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Issue Date: January 2014 Issue


Buried Treasure


Jason Brill
brill@clevelandmagazine.com

Need a reason to rediscover the Greater Cleveland Aquarium? Captain Neo, a 250-year-old oar boat captain and official aquarium tour guide, spouts seaworthy facts with a thick Irish-Scottish accent.

NAUTICAL NONSENSE

As landlubbers cruise through the aquarium's first gallery, Ohio Lakes and Rivers, the captain offers a warning about one of the fishes. "I tell all the guests, you have to pronounce this correctly," he says. "That's a black crappie [pronounced kra-pe]. If you say it the other way, I will kick you out of my aquarium. In here too, we have a one-eyed fish. We are the only aquarium in Cleveland with a one-eyed fish."

A fISH NAMED ...

Toby, a giant gourami in the Freshwater Asia exhibit, is the only fish in the aquarium with a first name, says Captain Neo. "He will come up and say 'Hi' to you," he says. "He has an extra organ inside his body. It's called a labyrinth organ. When he's not getting enough oxygen from the water, he'll come up and take a breath."


IMAGE CONSCIENCE

The captain has a nemesis in a tank near the Coastal gallery's touch pool. "I thought he wasn't going to be here today!" he exclaims. "This puffer fish is a fan-favorite. But I have yet to see him puff up. I think it's me, personally. He's puffed up four or five times. I saw a photographic image of it once. I don't like him that much. A lot of people think he's more adorable than I am."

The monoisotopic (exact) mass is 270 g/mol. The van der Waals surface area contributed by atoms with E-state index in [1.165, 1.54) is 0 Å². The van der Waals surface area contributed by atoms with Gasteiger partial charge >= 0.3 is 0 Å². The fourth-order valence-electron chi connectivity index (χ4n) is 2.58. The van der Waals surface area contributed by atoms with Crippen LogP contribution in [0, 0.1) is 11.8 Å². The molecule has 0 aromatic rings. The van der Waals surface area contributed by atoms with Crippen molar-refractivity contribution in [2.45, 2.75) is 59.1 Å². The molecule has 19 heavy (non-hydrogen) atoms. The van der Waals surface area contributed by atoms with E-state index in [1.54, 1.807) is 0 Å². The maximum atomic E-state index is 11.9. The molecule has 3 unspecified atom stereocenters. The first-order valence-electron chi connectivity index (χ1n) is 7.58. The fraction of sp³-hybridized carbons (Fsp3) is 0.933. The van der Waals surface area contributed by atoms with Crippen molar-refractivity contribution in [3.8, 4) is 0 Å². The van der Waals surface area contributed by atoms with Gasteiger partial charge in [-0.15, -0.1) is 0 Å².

SHELL MATES

During the cold winter months, the aquarium's African Spur Thigh Tortoise exhibit doubles to 14 animals, each of which can weigh as much as 200 pounds. "They come from a rescue facility in the Canton area called Noah's Lost Ark," says Captain Neo, as two tortoises come face-to-face. "Look at that. They're kissing. That's adorable."


DINNER BELL

The aquarium has public feedings six days a week for the stingrays in the touch pool. Captain Neo often joins in on the fun, chopping an inch-thick piece of herring in the kitchen beforehand, then holding it for the rays. "It feels a little bit like your cat licking you underwater," he says. "If you submersed your cat and let it lick you."



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